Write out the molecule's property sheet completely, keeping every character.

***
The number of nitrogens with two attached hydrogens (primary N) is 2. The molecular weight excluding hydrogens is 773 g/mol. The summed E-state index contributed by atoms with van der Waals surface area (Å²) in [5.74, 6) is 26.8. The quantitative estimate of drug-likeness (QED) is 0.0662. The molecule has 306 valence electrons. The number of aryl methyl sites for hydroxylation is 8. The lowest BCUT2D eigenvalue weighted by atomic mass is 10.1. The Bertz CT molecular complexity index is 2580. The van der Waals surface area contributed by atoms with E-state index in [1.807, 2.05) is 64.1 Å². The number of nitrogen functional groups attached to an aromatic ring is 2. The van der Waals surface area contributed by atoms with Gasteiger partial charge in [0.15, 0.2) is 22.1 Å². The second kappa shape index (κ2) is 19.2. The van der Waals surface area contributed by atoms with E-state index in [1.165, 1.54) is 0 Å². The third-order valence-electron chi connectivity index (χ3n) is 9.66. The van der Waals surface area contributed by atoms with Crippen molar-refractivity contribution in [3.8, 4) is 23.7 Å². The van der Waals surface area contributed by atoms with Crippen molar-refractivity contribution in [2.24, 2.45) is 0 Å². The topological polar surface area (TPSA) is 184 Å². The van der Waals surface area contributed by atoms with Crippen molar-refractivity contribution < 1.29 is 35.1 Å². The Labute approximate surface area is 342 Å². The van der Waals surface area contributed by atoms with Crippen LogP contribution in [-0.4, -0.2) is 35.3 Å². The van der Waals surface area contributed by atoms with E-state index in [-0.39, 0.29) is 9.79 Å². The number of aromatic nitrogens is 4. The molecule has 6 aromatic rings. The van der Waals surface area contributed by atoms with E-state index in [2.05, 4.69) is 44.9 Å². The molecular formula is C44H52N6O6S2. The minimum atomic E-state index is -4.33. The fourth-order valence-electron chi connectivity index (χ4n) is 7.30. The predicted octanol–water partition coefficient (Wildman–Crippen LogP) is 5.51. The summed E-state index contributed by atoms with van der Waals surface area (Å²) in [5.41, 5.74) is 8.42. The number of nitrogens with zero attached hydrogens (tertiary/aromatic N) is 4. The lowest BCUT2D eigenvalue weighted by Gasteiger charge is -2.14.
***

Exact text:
The number of nitrogens with two attached hydrogens (primary N) is 2. The molecular weight excluding hydrogens is 773 g/mol. The summed E-state index contributed by atoms with van der Waals surface area (Å²) in [5.74, 6) is 26.8. The quantitative estimate of drug-likeness (QED) is 0.0662. The molecule has 306 valence electrons. The number of aryl methyl sites for hydroxylation is 8. The lowest BCUT2D eigenvalue weighted by atomic mass is 10.1. The Bertz CT molecular complexity index is 2580. The van der Waals surface area contributed by atoms with E-state index in [1.807, 2.05) is 64.1 Å². The number of nitrogen functional groups attached to an aromatic ring is 2. The van der Waals surface area contributed by atoms with Gasteiger partial charge in [0.15, 0.2) is 22.1 Å². The second kappa shape index (κ2) is 19.2. The van der Waals surface area contributed by atoms with E-state index in [1.165, 1.54) is 0 Å². The third-order valence-electron chi connectivity index (χ3n) is 9.66. The van der Waals surface area contributed by atoms with Crippen molar-refractivity contribution in [3.8, 4) is 23.7 Å². The van der Waals surface area contributed by atoms with Crippen molar-refractivity contribution in [2.24, 2.45) is 0 Å². The topological polar surface area (TPSA) is 184 Å². The van der Waals surface area contributed by atoms with Crippen molar-refractivity contribution < 1.29 is 35.1 Å². The Labute approximate surface area is 342 Å². The van der Waals surface area contributed by atoms with Crippen LogP contribution in [-0.4, -0.2) is 35.3 Å². The van der Waals surface area contributed by atoms with E-state index in [-0.39, 0.29) is 9.79 Å². The number of aromatic nitrogens is 4. The molecule has 6 aromatic rings. The van der Waals surface area contributed by atoms with E-state index in [2.05, 4.69) is 44.9 Å². The molecular formula is C44H52N6O6S2. The minimum atomic E-state index is -4.33. The fourth-order valence-electron chi connectivity index (χ4n) is 7.30. The predicted octanol–water partition coefficient (Wildman–Crippen LogP) is 5.51. The summed E-state index contributed by atoms with van der Waals surface area (Å²) in [5.41, 5.74) is 8.42. The number of nitrogens with zero attached hydrogens (tertiary/aromatic N) is 4. The lowest BCUT2D eigenvalue weighted by Gasteiger charge is -2.14.